-- Eric

At 2/04/2012 11:59:00 PM, Blogger Mother Nature on the Run said...

You can't always believe what you hear or read about a person. It doesn't matter what kind of person Steve Jobs was while he lived. If he made life shitty for people who worked or waited on him, the best thing for them is to move on and try not to be like that to other people. All that matters in life is what kind of person we become even when life sucks rotten eggs.

Personally, I like Apple's customer service. My daughter's laptop crashed while she was out of town. She walked into an Apple store with no receipt or identification and they had it ready to go in a few days. My other daughter's dropped her iPhone and they gave her a new one.

My customer service experiences with HHG, CC, Best Buy in regard to phones & computers (et al) are the reason why I am an Apple customer for life.

At 2/05/2012 07:53:00 AM, Anonymous Anonymous said...

As the person who originally posted the comment, I'd like to just say that my intention was to look at what Apple/Jobs did for music, and for pushing technology forward. I think they did very little, or perhaps more accurately, nothing, except where it served to enrich Apple. An example is the complete lack of support from Apple for Bluray, despite this:

I also see the iPod as a perfect example of a piece of equipment that has been deliberately hobbled, when digital out ports have been built into playback hardware for about 25 years now. With one simple additional feature, the ipod could be a respectable piece of audio equipment, playing through a high end system. Why not allow that?

I guess if we all get into an Apple-is-evil vs. no-they're-not discussion, we could carry this thread on for hundreds of comments, it is after all one of the most popular online discussions. But specifically I wanted to stay relevant, and consider Jobs and Apple in light of the fact that Neil Young was working to do something different with them, and whether it is likely to happen. I believe not, because it isn't the way Apple has worked in the past.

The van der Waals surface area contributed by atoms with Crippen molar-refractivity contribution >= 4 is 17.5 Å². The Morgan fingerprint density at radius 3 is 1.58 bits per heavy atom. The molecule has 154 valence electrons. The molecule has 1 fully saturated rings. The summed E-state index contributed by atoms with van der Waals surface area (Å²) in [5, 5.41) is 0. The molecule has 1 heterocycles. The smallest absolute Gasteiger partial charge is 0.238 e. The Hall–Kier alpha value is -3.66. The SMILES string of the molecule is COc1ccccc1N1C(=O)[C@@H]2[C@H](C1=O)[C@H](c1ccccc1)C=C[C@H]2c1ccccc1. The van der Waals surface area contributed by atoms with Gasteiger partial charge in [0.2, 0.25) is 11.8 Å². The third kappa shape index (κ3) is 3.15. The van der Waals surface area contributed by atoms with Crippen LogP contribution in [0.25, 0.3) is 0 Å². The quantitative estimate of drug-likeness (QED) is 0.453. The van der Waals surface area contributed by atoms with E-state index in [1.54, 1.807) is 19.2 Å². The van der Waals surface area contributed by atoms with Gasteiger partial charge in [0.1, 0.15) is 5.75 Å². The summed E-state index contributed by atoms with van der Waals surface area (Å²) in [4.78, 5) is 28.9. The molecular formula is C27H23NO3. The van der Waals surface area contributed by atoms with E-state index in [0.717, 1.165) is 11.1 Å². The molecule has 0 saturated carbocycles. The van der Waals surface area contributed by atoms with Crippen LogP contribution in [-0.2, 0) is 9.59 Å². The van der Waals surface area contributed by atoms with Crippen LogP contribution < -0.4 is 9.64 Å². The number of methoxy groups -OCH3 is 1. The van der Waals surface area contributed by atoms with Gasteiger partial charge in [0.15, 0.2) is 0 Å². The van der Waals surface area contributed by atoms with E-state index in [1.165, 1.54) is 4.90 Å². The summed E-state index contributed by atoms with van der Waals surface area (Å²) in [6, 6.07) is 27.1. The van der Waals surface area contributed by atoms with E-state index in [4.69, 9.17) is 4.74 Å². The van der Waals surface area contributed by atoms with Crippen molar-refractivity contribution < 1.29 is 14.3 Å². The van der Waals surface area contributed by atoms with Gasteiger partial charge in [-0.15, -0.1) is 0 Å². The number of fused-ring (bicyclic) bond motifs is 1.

I don't hate the company, or Jobs, and I own both an iPod and an Apple computer (which I like, but am thankful is not my only computer). I just feel I know enough - and I admit it's only just enough - about music, audio, and computers, to see through some of what Apple does to its customers. It makes no sense to me that a company puts the brakes on technology that can improve the sound. But Apple does. If Young can bring them round, then great, but I suspect he'd find them more obdurate than some of the worst record companies.

At 2/05/2012 10:55:00 AM, Blogger Thrasher said...

@MNOTR - an angry world indeed. let's make it better.

@Mike B. & Kimball - thanks for suggestions. actually, we're not to much into having all the latest gadgets but your point is well taken. Most consumers are pretty clueless about better options.

@philnovo - we hear this an awful lot. better now than never.

@ANON @2/04/2012 04:26:00 PM - we think we know what you're getting at. but really, you're going to have to put a lot more effort in to make your case. maybe some facts would help?

@Eric - angry much? similar to above, you need to make a better case to be credible.

@Anon 22/05/2012 08:53:00 AM - thanks for followup. handle maybe? The Lossless One maybe?

At 2/05/2012 10:31:00 PM, Anonymous Alex said...

I agree with Eric on this... It's 2012, there isn't a reason why we should forgive humans who are exploiting others. The man's policy on charity for his billion-dollar company was to give NOTHING.

It's a shame he got tributes all over the place. One less greedy fuck.

He changed music? Really? For the worse! It seems like people forget iPods were not the first mp3 player.

Oh man...

At 2/06/2012 01:53:00 AM, Blogger Dan1 said...